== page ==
Macron urges the UK to propose new Brexit plan

FILE: French President Emmanuel Macron. Photo: Reuters

BRUSSELS (AP) — French President Emmanuel Macron has urged Britain to propose an alternative Brexit plan if the country wants to avoid a no-deal departure from the European in 10 days, and Irish Prime Minister Leo Varadkar says the EU needs to be open to U.K. proposals.

Macron said before a meeting of the two leaders in Paris that “we cannot spend the coming months on solving terms for the divorce.”

Macron said the rejection of potential alternatives by U.K. Parliament put the EU “on the path of a no-deal.”

Varadkar stressed “there’s still time” for British Prime Minister Theresa May to come to an EU summit on April 10 with “credible” proposals.

The EU has given Britain until April 12 to come up with a Brexit plan or leave the bloc.

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3:15 p.m.

Ford’s European boss says that if the United Kingdom can’t work out a deal on how to leave the European Union while guaranteeing “frictionless trade” then the company “will have to consider seriously the long-term future of our investments in the country.”

Ford of Europe Chairman Steven Armstrong was speaking at a Ford event in the Netherlands Tuesday, the day after British lawmakers voted down a series of alternatives to Prime Minister Theresa May’s Brexit deal with the EU.

Armstrong told The Associated Press that “a no-deal Brexit would be a disaster for the automotive industry in the U.K. and within that, of course, I count Ford Motor Company.”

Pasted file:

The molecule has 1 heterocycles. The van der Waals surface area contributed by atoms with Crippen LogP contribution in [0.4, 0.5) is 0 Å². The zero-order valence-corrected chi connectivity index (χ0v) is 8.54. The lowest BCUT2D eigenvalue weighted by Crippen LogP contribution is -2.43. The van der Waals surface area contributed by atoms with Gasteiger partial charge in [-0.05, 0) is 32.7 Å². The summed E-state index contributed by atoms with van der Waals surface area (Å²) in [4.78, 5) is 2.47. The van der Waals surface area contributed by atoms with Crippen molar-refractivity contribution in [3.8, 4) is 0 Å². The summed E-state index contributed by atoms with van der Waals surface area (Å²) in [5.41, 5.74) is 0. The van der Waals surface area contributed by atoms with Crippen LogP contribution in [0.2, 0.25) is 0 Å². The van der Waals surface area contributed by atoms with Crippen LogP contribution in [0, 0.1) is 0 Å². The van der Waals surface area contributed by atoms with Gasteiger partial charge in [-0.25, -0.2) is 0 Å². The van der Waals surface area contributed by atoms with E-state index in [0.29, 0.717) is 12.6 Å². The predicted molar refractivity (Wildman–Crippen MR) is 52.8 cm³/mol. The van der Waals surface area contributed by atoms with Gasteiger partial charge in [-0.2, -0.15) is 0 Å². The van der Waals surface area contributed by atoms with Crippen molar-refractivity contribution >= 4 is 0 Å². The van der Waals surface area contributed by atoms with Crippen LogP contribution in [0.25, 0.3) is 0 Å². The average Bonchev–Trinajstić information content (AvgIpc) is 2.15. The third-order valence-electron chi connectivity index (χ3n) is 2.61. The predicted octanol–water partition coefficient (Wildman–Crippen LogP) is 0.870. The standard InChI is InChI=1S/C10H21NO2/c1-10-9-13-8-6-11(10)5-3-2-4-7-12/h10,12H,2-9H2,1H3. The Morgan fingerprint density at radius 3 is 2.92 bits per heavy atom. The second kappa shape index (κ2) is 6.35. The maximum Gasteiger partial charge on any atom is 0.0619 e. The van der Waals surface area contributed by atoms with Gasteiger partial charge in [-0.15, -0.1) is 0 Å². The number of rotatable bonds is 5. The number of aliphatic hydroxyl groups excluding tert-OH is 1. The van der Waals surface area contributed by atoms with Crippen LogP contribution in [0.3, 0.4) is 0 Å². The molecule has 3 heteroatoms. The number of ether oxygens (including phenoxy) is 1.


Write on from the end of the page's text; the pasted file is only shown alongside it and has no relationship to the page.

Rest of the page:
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1:40 p.m.

A group of British lawmakers is planning to try to pass a law to ensure the country does not crash out of the European Union without a divorce deal.

The EU has given Britain until April 12 to come up with a Brexit plan or leave the bloc. U.K. lawmakers have rejected the government’s withdrawal agreement and a range of alternatives.

That leaves the country facing a disruptive no-deal Brexit in 10 days.

Parliament is set to consider this week legislation that would require Prime Minister Theresa May to seek to extend the Brexit process beyond April 12, preventing a no-deal departure.

Labour legislator Yvette Cooper, one of the bill’s sponsors, says “we are now in a really dangerous situation with a serious and growing risk of no-deal in 10 days’ time.”

She says that “if the government won’t act urgently,” then Parliament must step in.

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9:35 a.m.

British Prime Minister Theresa May is set for a marathon session with her Cabinet as the government tries to find a way out of the Brexit crisis, after lawmakers again rejected all alternatives to her European Union withdrawal agreement.

The Cabinet is scheduled to meet for five hours Tuesday amid calls for compromise to prevent a potentially devastating no-deal exit in just 10 days.

The government is pushing for a fourth vote on May’s deal, with Education Secretary Damian Hinds saying the agreement already represents a compromise between all sides in the Brexit debate.

Hinds tells the BBC that the deal “is a good balance, and I hope colleagues can get behind it.”

Parliament on Monday rejected four alternatives, with proposals for a customs union failing by three votes.

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8:40 a.m.

EU chief negotiator Michel Barnier says that Britain’s exit from the European Union without a deal “becomes day after day more likely” after the U.K. parliament again rejected alternatives to the government’s unpopular divorce deal.

Despite the downbeat assessment, Barnier did say that “we can still hope to avoid it” through intensive work in London ahead of an April 10 summit. A no-deal Brexit could come as soon two days after that.

Despite the difficulties of a chaotic exit, “the EU will be able to manage,” Barnier said, although he warned that “not everything will be smooth.”

Exit without a deal would affect trade and travel overnight, with new checks on borders and new regulations on dealings between Britain and the 27 remaining EU nations.